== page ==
BLUE ASH, Ohio – Ken Stone doesn’t spend much time thinking of himself as a trailblazer.
But that’s exactly what he is.
When Stone went to work for Merrill Lynch in 1983, he was one of a small number African-Americans working as a financial advisor in Cincinnati.
“There had been maybe three or four different individuals who may have worked at Merrill Lynch, Paine Webber or Kidder, Peabody,” Stone said. “Usually one at a time.”
When he left Merrill Lynch nearly nine years later to start his own wealth management firm, he was a trailblazer yet again.
“Back then, typically when someone left one brokerage firm, they went to another or they went into the insurance business,” Stone said. “The whole independent community was not that large. It wasn’t as robust and developed as it is today.”
‘You’re More Than Your Money’
Even so, most of Stone’s Merrill Lynch clients were so happy with his work that they followed him, Stone said.
That was back in 1991, and Stone Financial Retirement Planning has been growing ever since. Stone didn’t want to discuss his company’s total assets under management. But he said the firm has grown anywhere from 20 percent to 25 percent a year during its long history.
“When I first started, the typical clients might have $250,000,” he said. “This past year, we probably opened seven to 10 accounts where there was $1 million plus. Some were $3 million to $4 million.”
Stone said he believes that growth has come as a result of taking care of his customers so well that they refer friends and family members to him.
Plus, the firm offers “true wealth management,” he said, where clients get advice about investments and advance planning and retirement.
He often counsels clients, “You’re more than your money.” And there are lots more things than a weak stock market that can drain a person financially, he said, such as a catastrophic illness or the health problems of a child or aging parent.
“We specialize in helping people, particularly successful people, who want to retire, but they have a set amount of resources,” he said. “They don’t want to run out of that money.”
But unlike retirees of the past, Stone said his clients aren’t planning to sit home and watch the world go by.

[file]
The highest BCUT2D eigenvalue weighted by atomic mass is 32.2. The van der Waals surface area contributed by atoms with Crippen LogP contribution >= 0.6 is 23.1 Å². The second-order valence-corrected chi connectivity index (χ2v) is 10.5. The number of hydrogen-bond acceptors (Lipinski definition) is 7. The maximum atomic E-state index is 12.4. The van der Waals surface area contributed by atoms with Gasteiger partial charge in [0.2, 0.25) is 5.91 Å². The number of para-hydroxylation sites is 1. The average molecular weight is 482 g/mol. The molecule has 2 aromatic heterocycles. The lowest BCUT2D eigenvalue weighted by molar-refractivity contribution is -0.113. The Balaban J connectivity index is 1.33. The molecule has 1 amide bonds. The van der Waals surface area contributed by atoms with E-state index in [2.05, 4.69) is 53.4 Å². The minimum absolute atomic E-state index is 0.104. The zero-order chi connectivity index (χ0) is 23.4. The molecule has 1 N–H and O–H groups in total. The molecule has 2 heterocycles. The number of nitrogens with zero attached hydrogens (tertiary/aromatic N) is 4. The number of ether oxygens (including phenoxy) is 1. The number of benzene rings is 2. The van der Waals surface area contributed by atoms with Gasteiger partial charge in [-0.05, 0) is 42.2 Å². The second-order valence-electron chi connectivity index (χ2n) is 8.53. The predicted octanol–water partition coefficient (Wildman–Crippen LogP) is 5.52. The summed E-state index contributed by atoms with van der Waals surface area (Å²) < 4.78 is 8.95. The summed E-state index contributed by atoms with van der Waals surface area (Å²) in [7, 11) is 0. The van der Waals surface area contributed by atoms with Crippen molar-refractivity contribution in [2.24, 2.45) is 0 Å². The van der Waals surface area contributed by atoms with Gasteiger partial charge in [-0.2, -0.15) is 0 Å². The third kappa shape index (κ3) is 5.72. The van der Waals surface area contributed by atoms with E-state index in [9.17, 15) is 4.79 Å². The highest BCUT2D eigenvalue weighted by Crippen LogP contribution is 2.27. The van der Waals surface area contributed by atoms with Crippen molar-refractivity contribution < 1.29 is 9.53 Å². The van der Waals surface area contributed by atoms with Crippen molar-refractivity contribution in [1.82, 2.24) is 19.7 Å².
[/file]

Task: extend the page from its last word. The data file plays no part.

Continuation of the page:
“Most of my clients are active and live robust lives,” he said. “They want to travel, see their grandkids around the country, skydive, take cruises – just see the world.”
That takes money and the careful management of whatever money those clients have when they retire, Stone said.
Stone knows how to do that, said Ralph Edwards, a long-time Stone Financial client and retired school principal who had a career with the Procter & Gamble Co. before he became an educator.
“I trust my stock and my investments with him,” Edwards said. “What’s different about Ken is he’s like a family member. He takes every individual, and he handles them like they’re the most important person from that standpoint.”
Educating Clients About Their Options
Edwards has been so pleased that he said he’s referred at least a dozen friends and family members to Stone, he said.
Stone Financial takes time to communicate with its clients, Edwards said, keeping them up to speed with tax code changes and how investment trends are moving.
“It’s not only an investment firm. He educates you,” he said. “And part of investments is trust and knowing that you’re going to the best place to make money.”
Stone also has taken the time and effort to learn about investments beyond stocks, bonds and cash, said Scott Crawford, a regional vice president for Realty Capital Securities based in New York.
Realty Capital is one of the businesses that Stone partners with in order to serve his clients.
That partnership gives Blue Ash-based Stone Financial the flexibility to invest clients’ money in Real Estate Investment Trusts, or REITs.
Very wealthy individuals and big institutions, such as university endowments, invest in REITs to diversify their investment portfolios, Crawford said. By partnering with Realty Capital, Stone can offer his clients that option, too.
“One of the reasons he likes alternatives is the stock market’s never been higher, bonds have never been riskier and cash has never paid less,” Crawford said. “So what are some alternatives to stocks, bonds and cash? And typically that’s what you get if you go to a Merrill Lynch or an Edward Jones.”
Stone understands the market so well that he knows when to recommend stocks, bonds, REITs or other investments to help his clients reach their goals, said Bob Buechner, president and founding partner of Buechner Haffer Meyers & Koenig Co. , a downtown-based law firm.
Not A Black Or White Thing
Buechner specializes in estate planning and probate law. He’s been a business associate of Stone Financial’s for about 15 years – and a client for the past 10.
“He’s done an excellent job for me so I’m always happy to sing his praises to my clients,” Buechner said.
“He’s very thoughtful and careful with risk taking. He has a good grasp of when to be aggressive and when to take
a step back,” he added.
When the stock market “meltdown” occurred in 2008, Buechner said, Stone helped Buechner’s investment account recover “faster than anyone I work with or than anyone else my clients work with.”
He added, “Ken did a very good job through all that.”
And even all these years after starting his company, Stone’s still a trailblazer.
Of the nearly 1,000 independent financial management firms in the Kentucky-Indiana-Cincinnati territory that Crawford oversees for Capital Realty, only six have African-American owners, Crawford said.
Still, Stone said the biggest challenge has been convincing people that his small business can provide the quality services clients need.
“It’s not a black thing or a white thing,” he said. “It’s people understanding what it is you provide."